Christine, luckily, has had the full support of her parents from the very beginning. She is so tremendously blessed to have the kind of family that has encouraged her. They have never discouraged her from going into such a difficult profession. They have been there cheering her on in every show or production that she has been involved in. Her feeling of “anything is possible” comes from them. Having that support has really been key to having a great outlook on this business.
Christine’s husband has also been a major support. Not only is he a personal cheerleader, but he also has a great eye on her dual careers as both actress and writer. He is a fantastic sounding board. Christine started working professionally when she was very young. There were people along the way who set the bar for how she looks at the business. One person in particular was a wonderful actress named Jeanne Lehman, who has appeared with Carol Channing on the road and worked a lot with Lee Roy Reams. She was in the show in which Christine got her Equity card, South Pacific, and she played Nellie Forbush. Christine remembers watching the way she interacted with others both on and off stage. It was always done with grace, integrity, and dignity. Those were attributes Christine desired to adopt in her life as an artist. Christine always credits her with giving her such a strong role model of what it is like to be a professional. They are still very close friends.
As stated earlier, there are a few projects on various burners right now. On the writing front, she is excited to now be a member of the BMI Lehman Engel Musical Theatre Writing Workshop, writing lyrics with some truly fantastic up and coming composers. Performance wise, EYE D, her documentary-style theatre piece, had its debut at Symphony Space/Leonard Nimoy Thalia Theatre. Combining dramatized interviews (done with over 50 Asian American, Latin and African-American women), song, and spoken word, EYE D takes a look at real stories about race, ethnicity and the beauty of Michelle Obama, and features Musical Direction by Amanda Morton, with Sarita Covington, Maria-Jose Fajardo, Deidre Goodwin, Jaygee Macapugay, Suni Reyes, and Dawn Saito.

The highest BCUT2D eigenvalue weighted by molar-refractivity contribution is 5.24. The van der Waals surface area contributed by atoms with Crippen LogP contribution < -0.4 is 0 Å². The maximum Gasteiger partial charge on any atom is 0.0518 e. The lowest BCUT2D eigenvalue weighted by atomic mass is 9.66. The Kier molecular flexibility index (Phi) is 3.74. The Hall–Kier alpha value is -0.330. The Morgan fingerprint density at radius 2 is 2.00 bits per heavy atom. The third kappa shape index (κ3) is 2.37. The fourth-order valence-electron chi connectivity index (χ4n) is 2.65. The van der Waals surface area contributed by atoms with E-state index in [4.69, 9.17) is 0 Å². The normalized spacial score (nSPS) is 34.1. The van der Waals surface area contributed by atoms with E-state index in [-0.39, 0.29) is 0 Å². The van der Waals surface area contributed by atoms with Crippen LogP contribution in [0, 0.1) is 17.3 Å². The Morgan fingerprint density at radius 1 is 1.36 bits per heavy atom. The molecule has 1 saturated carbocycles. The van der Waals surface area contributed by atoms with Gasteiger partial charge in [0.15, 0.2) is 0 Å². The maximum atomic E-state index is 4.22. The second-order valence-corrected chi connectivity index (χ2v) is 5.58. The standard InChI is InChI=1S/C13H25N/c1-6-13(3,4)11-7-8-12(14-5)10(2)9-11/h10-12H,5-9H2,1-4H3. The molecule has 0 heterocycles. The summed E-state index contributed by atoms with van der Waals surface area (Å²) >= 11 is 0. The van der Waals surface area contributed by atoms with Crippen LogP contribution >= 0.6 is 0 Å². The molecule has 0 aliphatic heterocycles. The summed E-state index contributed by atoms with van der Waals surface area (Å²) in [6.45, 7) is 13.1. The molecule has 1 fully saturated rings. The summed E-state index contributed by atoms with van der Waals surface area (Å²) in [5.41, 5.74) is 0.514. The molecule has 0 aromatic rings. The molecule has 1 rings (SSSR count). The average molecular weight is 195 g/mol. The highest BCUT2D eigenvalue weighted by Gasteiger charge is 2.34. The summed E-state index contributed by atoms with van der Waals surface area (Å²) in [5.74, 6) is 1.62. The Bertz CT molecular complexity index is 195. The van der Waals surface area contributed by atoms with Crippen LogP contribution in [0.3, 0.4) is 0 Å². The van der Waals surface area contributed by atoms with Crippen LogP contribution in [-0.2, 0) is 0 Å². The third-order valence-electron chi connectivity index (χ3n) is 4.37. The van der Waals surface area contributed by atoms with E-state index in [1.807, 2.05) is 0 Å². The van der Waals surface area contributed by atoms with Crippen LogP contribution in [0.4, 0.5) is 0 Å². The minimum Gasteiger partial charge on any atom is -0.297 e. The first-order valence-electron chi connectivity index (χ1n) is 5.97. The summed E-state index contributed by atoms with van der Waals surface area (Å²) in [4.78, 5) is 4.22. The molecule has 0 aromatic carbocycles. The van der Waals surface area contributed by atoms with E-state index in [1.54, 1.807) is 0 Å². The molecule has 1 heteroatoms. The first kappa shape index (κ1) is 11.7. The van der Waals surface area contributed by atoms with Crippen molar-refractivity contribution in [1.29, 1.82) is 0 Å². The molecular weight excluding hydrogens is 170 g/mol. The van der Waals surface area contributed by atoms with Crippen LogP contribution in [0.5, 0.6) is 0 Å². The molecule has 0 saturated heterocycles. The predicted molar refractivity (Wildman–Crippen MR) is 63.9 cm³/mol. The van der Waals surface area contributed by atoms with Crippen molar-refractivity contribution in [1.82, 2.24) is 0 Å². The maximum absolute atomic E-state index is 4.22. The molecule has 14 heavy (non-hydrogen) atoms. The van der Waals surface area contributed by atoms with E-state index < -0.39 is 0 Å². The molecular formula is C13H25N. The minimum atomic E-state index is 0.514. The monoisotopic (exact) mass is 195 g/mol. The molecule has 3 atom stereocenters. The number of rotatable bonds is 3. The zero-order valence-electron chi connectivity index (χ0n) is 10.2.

She is working on someone else’s piece for a festival, and the already mentioned Hello, Dolly! She is very excited about playing Dolly.
Christine’s biggest vice is worrying too much. She finds that she is worrying when she really doesn’t need to. That’s one thing she doesn’t admire about herself. Her greatest virtue is that she is a really good friend. She has the capacity to give of herself fully to a cause that she really does believe in.
When there is something that she really desires to see mended, she jumps right in with both feet on the ground.
Perspective and gratitude are two key ingredients to a long sustained career in this business. Often our dreams coming true do not look like what we imagined them to be, we need to be grateful for what comes our way. We need to appreciate all the opportunities and possibilities for creative grace and joy. That has been really key to Christine’s longevity. When the focus is on what hasn’t been achieved or what should have been or what should have been gotten, that can get you off track. Staying centered and keeping things in perspective is very important.
If Christine could go back to any year in her life, what year she would like to go back to and why? She says she is perfectly happy where she is RIGHT NOW.
Christine does watch TV but not on a steady basis. Her favorite show, for a long time, was a show that had just stopped taping, 30 Rock. She was very lucky to do an episode and do a scene with Tina Fey.
When Christine is working, she keeps with her photographs of her husband and her adopted, CUTE, Westie in her dressing room. That really makes her happy.